We sought to convince that national funds were a way of national salvation,
which would encompass all levels of the Dąbrowa population. And finally
our enlightenment activities were successful.
|The Keren Kayemet Leyisrael committee in Dąbrowa
Shavuot, 5684 (1924)
Unfortunately we don't have any details about the number of members of the
general Zionist organization in Dąbrowa. We also do not know how many
shekels were distributed by its friends and sympathizers. One thing is clear,
however, that Dąbrowa in general and Reden in particular, was in
the great majority Zionist. We see this in the positive attraction of the
Dąbrowa Jewish population to the Zionist funds Keren Kayemet [Jewish
National Fund] and the Palestine Fund. Approximately 40% of the families in
Dąbrowa hung Jewish National Fund charity boxes in their homes (257),
which were emptied every month. In the public school, in the study house in
Reden, and in various Chassidic shtiblech, collections were made for the Jewish
National Fund through the collection plates put in the synagogues. Purim, Yom
Kippur eve, and Simchat-Torah provided a substantial income for the Keren
Kayemet. Especially remarkable for his large contributions was the well-known
Zionist liberal donor Reb Nachman Gutman, of blessed memory. We saw less of the
general Zionist actively taking part in day to day coin by coin collections for
Keren Kayemet like the youthful Zionist organizations, which were not yet
burdened with large families and busy with worries of how to earn a living.
Still we found the young generation of the general Zionists in the committees
of the Jewish National Fund, like Jakob Śliwka, of blessed memory
(deputy), Lipcze Hirszfeld-Grosfeld, of blessed memory (secretary), sister
Zygrajch, of blessed memory, Dawid Kozuch, of blessed memory, Miriam Nisbaum,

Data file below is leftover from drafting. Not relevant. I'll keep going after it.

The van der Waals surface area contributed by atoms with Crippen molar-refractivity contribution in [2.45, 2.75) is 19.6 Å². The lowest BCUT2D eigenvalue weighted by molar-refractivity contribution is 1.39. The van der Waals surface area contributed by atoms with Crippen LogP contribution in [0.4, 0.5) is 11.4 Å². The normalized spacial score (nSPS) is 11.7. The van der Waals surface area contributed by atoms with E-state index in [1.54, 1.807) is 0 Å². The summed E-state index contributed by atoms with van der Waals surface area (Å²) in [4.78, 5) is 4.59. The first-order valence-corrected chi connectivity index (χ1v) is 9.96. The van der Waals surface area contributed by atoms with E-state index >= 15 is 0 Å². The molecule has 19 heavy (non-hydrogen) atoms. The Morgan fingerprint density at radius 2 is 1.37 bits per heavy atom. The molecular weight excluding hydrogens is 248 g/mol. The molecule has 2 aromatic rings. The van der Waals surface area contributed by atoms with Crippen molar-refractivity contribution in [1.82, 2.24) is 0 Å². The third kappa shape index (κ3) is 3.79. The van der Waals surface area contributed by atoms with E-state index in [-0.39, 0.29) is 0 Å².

of blessed memory, Herszl Rozenblum, Ruwen Londner (secretary), Efraim Lenczner
(deputy), Gucia Grosfeld, Mordechai ben Juda Rozenblum (deputy), Winogran
(deputy) and others.
|A film day for the benefit of the KKL on the outskirts of Dąbrowa in 1921|
It is difficult to not especially mention the Zionist businessman from Wolbrom, who came to the home of Reb Lejbit Zygrajch, of blessed memory, as a son-in-law, and who exerted himself in Zionist activities in Dąbrowa. We will say without any exaggeration that the moving of friend Mordechai Gotlib to Dąbrowa was like an answer of spiritual rain in the dry, everyday gray Zionist activities, as also in cultural spiritual undertakings.
Dąbrowa was rich in Zionist activists, but Mordechai Gotlib was the rhetorician, the troubadour for the Zionist word in the community, and society, in Zagłębie Zionist activity in general and in Dąbrowa in particular. We will wish him a long life in his home in Jerusalem.
This historical overview of the Zionist work in Dąbrowa, which we have here made, is written according to memory, without help of documents. Understand that in such a manner of work inconsistencies must enter which will be discovered, and also forgiven.
The work should be a memorial to the Dąbrowa Zionists, who were not privileged to see their Zionist ideal in its realization, and tragically were killed by the Hitler murderers. Some died in foreign lands before the Second World War, and their eyes were turned towards Zion.
This paper was made with the active collaboration of friend Juda Londner.
JewishGen, Inc. makes no representations regarding the accuracy of
the translation. The reader may wish to refer to the original material
JewishGen is not responsible for inaccuracies or omissions in the original work and cannot rewrite or edit the text to correct inaccuracies and/or omissions.
Our mission is to produce a translation of the original work and we cannot verify the accuracy of statements or alter facts cited.
Dabrowa Górnicza, Poland Yizkor Book Project JewishGen Home Page
Copyright © 1999-2013 by JewishGen, Inc.
Updated 20 May 2013 by OR